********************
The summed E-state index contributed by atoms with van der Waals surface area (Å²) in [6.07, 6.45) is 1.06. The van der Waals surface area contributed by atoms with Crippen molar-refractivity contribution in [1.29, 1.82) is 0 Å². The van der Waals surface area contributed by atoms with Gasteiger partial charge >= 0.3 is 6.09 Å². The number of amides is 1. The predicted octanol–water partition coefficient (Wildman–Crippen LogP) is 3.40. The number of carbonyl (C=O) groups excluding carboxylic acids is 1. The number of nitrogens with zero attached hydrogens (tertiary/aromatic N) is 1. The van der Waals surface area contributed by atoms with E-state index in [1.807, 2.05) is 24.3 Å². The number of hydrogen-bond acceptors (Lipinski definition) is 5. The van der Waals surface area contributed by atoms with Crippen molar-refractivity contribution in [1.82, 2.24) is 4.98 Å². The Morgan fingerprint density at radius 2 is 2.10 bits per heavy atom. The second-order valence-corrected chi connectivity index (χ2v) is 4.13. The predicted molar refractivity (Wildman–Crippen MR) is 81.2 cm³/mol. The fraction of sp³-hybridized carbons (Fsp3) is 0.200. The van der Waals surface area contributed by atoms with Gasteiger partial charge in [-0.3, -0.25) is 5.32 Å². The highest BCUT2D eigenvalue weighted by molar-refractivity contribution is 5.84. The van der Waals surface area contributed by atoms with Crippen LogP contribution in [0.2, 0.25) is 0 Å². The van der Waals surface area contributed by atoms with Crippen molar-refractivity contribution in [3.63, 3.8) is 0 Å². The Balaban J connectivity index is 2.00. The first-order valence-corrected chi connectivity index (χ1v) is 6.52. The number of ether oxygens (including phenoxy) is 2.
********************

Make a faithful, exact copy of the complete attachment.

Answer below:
The summed E-state index contributed by atoms with van der Waals surface area (Å²) in [6.07, 6.45) is 1.06. The van der Waals surface area contributed by atoms with Crippen molar-refractivity contribution in [1.29, 1.82) is 0 Å². The van der Waals surface area contributed by atoms with Gasteiger partial charge >= 0.3 is 6.09 Å². The number of amides is 1. The predicted octanol–water partition coefficient (Wildman–Crippen LogP) is 3.40. The number of carbonyl (C=O) groups excluding carboxylic acids is 1. The number of nitrogens with zero attached hydrogens (tertiary/aromatic N) is 1. The van der Waals surface area contributed by atoms with E-state index in [1.807, 2.05) is 24.3 Å². The number of hydrogen-bond acceptors (Lipinski definition) is 5. The van der Waals surface area contributed by atoms with Crippen molar-refractivity contribution in [1.82, 2.24) is 4.98 Å². The Morgan fingerprint density at radius 2 is 2.10 bits per heavy atom. The second-order valence-corrected chi connectivity index (χ2v) is 4.13. The predicted molar refractivity (Wildman–Crippen MR) is 81.2 cm³/mol. The fraction of sp³-hybridized carbons (Fsp3) is 0.200. The van der Waals surface area contributed by atoms with Gasteiger partial charge in [-0.3, -0.25) is 5.32 Å². The highest BCUT2D eigenvalue weighted by molar-refractivity contribution is 5.84. The van der Waals surface area contributed by atoms with Crippen LogP contribution in [0.2, 0.25) is 0 Å². The van der Waals surface area contributed by atoms with Crippen molar-refractivity contribution in [3.63, 3.8) is 0 Å². The Balaban J connectivity index is 2.00. The first-order valence-corrected chi connectivity index (χ1v) is 6.52. The number of ether oxygens (including phenoxy) is 2.